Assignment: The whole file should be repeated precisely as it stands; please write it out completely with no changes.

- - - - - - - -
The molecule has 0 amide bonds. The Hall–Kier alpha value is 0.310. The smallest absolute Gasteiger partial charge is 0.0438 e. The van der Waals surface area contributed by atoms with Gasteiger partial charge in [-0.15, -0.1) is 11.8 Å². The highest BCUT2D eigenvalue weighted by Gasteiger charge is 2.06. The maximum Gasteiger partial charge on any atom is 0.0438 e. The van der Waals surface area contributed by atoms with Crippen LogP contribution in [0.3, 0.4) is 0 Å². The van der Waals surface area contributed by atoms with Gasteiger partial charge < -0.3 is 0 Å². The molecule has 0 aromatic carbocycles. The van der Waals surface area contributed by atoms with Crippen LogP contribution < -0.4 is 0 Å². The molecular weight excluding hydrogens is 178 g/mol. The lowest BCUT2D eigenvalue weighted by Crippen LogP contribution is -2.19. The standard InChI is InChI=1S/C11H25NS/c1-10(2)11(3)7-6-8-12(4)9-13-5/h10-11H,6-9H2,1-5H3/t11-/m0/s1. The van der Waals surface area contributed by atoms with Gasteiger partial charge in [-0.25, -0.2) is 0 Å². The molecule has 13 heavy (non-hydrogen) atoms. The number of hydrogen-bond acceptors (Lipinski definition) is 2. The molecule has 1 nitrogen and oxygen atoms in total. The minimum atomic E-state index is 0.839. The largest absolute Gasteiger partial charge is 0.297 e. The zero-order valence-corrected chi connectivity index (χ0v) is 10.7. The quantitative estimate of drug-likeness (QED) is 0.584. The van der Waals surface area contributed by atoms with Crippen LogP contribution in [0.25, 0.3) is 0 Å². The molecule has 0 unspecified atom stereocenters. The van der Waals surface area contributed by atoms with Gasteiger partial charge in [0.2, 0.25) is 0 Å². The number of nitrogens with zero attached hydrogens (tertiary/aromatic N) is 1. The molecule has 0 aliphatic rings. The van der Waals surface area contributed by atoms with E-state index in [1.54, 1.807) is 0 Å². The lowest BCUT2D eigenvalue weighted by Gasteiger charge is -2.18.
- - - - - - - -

The molecule has 0 amide bonds. The Hall–Kier alpha value is 0.310. The smallest absolute Gasteiger partial charge is 0.0438 e. The van der Waals surface area contributed by atoms with Gasteiger partial charge in [-0.15, -0.1) is 11.8 Å². The highest BCUT2D eigenvalue weighted by Gasteiger charge is 2.06. The maximum Gasteiger partial charge on any atom is 0.0438 e. The van der Waals surface area contributed by atoms with Crippen LogP contribution in [0.3, 0.4) is 0 Å². The van der Waals surface area contributed by atoms with Gasteiger partial charge < -0.3 is 0 Å². The molecule has 0 aromatic carbocycles. The van der Waals surface area contributed by atoms with Crippen LogP contribution < -0.4 is 0 Å². The molecular weight excluding hydrogens is 178 g/mol. The lowest BCUT2D eigenvalue weighted by Crippen LogP contribution is -2.19. The standard InChI is InChI=1S/C11H25NS/c1-10(2)11(3)7-6-8-12(4)9-13-5/h10-11H,6-9H2,1-5H3/t11-/m0/s1. The van der Waals surface area contributed by atoms with Gasteiger partial charge in [-0.25, -0.2) is 0 Å². The molecule has 13 heavy (non-hydrogen) atoms. The number of hydrogen-bond acceptors (Lipinski definition) is 2. The molecule has 1 nitrogen and oxygen atoms in total. The minimum atomic E-state index is 0.839. The largest absolute Gasteiger partial charge is 0.297 e. The zero-order valence-corrected chi connectivity index (χ0v) is 10.7. The quantitative estimate of drug-likeness (QED) is 0.584. The van der Waals surface area contributed by atoms with Crippen LogP contribution in [0.25, 0.3) is 0 Å². The molecule has 0 unspecified atom stereocenters. The van der Waals surface area contributed by atoms with Gasteiger partial charge in [0.2, 0.25) is 0 Å². The number of nitrogens with zero attached hydrogens (tertiary/aromatic N) is 1. The molecule has 0 aliphatic rings. The van der Waals surface area contributed by atoms with E-state index in [1.54, 1.807) is 0 Å². The lowest BCUT2D eigenvalue weighted by Gasteiger charge is -2.18.